Protect human rights, empower women, create jobs, strengthen the economy, spread democracy, save children, pipe water, grow crops…the benefits of development are a shining torch that many in the international community use to guide their foreign and domestic policy (or so at least, they would have us believe).
A few contentious issues arise when we ask ourselves in which direction we are supposed to be ‘developing’ and tensions run high when foreign powers are accused of buying political influence with aid or investment. America might be used to accusations of coca-cola imperialism from the more cynical of global analysts, but look to the rise of Chinese aid in Africa for similar examples of private and state investment that mirror both American praise and criticism. Development has become a catch-all term for promoting good governance, human security, environmental sustainability and the myriad complex factors that lay between. The purported achievements of sound development are so diverse that the Millennium Development Goals set in by the UN in 2000 ranged from halting the spread of HIV to building an open international financial system for all.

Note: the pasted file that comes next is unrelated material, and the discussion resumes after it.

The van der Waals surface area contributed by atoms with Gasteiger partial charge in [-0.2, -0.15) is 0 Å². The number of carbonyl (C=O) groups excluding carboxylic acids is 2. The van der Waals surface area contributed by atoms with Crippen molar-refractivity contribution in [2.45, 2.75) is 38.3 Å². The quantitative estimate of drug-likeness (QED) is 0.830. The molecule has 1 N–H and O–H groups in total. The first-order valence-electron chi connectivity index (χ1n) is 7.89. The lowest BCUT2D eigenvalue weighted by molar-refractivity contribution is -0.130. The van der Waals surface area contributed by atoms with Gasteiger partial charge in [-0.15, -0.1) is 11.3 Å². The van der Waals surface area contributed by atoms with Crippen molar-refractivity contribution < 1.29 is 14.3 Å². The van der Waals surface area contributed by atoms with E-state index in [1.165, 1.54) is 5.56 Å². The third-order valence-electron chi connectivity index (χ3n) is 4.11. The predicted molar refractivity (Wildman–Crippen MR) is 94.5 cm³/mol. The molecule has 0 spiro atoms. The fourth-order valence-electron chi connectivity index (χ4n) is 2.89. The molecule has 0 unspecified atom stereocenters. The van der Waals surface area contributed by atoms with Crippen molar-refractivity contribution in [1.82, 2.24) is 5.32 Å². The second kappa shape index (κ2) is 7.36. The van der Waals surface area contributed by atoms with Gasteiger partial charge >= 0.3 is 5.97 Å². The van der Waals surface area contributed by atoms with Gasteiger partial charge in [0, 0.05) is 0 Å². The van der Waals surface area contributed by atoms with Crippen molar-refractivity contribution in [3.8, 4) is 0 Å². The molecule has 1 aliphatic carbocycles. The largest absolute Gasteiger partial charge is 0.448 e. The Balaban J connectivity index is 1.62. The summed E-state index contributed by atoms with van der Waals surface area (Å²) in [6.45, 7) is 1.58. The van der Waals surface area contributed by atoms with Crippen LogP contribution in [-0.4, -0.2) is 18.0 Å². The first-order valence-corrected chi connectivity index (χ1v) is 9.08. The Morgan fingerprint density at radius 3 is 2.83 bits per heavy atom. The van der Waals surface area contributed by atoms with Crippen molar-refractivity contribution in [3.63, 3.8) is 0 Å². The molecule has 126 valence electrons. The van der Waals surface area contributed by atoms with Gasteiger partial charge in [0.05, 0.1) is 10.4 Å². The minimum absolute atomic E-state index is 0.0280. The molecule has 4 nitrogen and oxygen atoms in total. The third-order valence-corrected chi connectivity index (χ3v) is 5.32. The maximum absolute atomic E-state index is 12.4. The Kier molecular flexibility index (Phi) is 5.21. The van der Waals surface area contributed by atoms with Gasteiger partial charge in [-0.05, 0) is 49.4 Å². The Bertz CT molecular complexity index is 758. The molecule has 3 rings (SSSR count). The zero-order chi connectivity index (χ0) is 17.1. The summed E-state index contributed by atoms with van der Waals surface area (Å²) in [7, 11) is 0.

In an attempt to secure the globe, or at least whatever small part of it we happen to rule, global citizens currently strive toward the goal of Development, although what this means exactly varies according to your cultural, political and social orientations. From a human security perspective we can see clearly that access to education, sanitation and general stability are highly likely to reduce your chances of contracting HIV or any one of the myriad preventable diseases that decimate the lives of millions. But in terms of regime stability, securing your political cronies and your favored financial systems may not be so compatible with the development agenda of external powers. It might be easy to wag fingers at US or Chinese economic investment, business loans donated in the quest to end HIV, but the exportation of daytime TV drama that accompanies the newly purchased TV sets in developing countries has an equally significant role to play. Since US consumers first saw images of the Vietnam War on their brand new 1960s TV sets, populations across the world have stared first in awe then indignation at satellite images of what is happening outside their borders. The Jasmine revolution might be called a product of social networking, but social networking is a product of economic development, and the overhaul of despotic regimes is not so far away from aid donated under the remit of saving the global poor from the scourges of disease or malnutrition.